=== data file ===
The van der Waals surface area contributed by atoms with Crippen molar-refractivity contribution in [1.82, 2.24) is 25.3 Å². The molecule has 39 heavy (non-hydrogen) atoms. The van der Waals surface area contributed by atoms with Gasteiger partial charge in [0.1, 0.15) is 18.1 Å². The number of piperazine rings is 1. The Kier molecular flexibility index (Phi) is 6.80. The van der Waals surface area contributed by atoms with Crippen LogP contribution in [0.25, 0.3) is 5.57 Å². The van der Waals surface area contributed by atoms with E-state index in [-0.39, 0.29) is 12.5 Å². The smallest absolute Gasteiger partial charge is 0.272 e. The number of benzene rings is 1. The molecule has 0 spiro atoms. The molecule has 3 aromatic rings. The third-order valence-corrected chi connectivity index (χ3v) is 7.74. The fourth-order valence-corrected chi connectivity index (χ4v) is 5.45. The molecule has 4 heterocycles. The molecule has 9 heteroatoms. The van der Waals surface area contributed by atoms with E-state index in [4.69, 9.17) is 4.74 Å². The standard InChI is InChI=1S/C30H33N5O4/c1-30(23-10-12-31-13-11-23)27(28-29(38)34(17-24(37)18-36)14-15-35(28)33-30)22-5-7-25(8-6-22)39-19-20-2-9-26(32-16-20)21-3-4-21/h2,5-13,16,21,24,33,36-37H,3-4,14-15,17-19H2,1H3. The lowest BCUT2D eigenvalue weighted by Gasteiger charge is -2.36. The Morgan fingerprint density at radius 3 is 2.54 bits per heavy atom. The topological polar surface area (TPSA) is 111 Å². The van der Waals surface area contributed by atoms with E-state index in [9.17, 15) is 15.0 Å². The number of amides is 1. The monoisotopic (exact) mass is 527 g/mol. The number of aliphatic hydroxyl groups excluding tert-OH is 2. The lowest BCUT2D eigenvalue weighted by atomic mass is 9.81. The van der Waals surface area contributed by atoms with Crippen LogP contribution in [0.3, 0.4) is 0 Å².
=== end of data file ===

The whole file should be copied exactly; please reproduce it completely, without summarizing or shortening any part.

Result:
The van der Waals surface area contributed by atoms with Crippen molar-refractivity contribution in [1.82, 2.24) is 25.3 Å². The molecule has 39 heavy (non-hydrogen) atoms. The van der Waals surface area contributed by atoms with Gasteiger partial charge in [0.1, 0.15) is 18.1 Å². The number of piperazine rings is 1. The Kier molecular flexibility index (Phi) is 6.80. The van der Waals surface area contributed by atoms with Crippen LogP contribution in [0.25, 0.3) is 5.57 Å². The van der Waals surface area contributed by atoms with E-state index in [-0.39, 0.29) is 12.5 Å². The smallest absolute Gasteiger partial charge is 0.272 e. The number of benzene rings is 1. The molecule has 0 spiro atoms. The molecule has 3 aromatic rings. The third-order valence-corrected chi connectivity index (χ3v) is 7.74. The fourth-order valence-corrected chi connectivity index (χ4v) is 5.45. The molecule has 4 heterocycles. The molecule has 9 heteroatoms. The van der Waals surface area contributed by atoms with E-state index in [4.69, 9.17) is 4.74 Å². The standard InChI is InChI=1S/C30H33N5O4/c1-30(23-10-12-31-13-11-23)27(28-29(38)34(17-24(37)18-36)14-15-35(28)33-30)22-5-7-25(8-6-22)39-19-20-2-9-26(32-16-20)21-3-4-21/h2,5-13,16,21,24,33,36-37H,3-4,14-15,17-19H2,1H3. The lowest BCUT2D eigenvalue weighted by Gasteiger charge is -2.36. The Morgan fingerprint density at radius 3 is 2.54 bits per heavy atom. The topological polar surface area (TPSA) is 111 Å². The van der Waals surface area contributed by atoms with E-state index in [9.17, 15) is 15.0 Å². The number of amides is 1. The monoisotopic (exact) mass is 527 g/mol. The number of aliphatic hydroxyl groups excluding tert-OH is 2. The lowest BCUT2D eigenvalue weighted by atomic mass is 9.81. The van der Waals surface area contributed by atoms with Crippen LogP contribution in [0.3, 0.4) is 0 Å².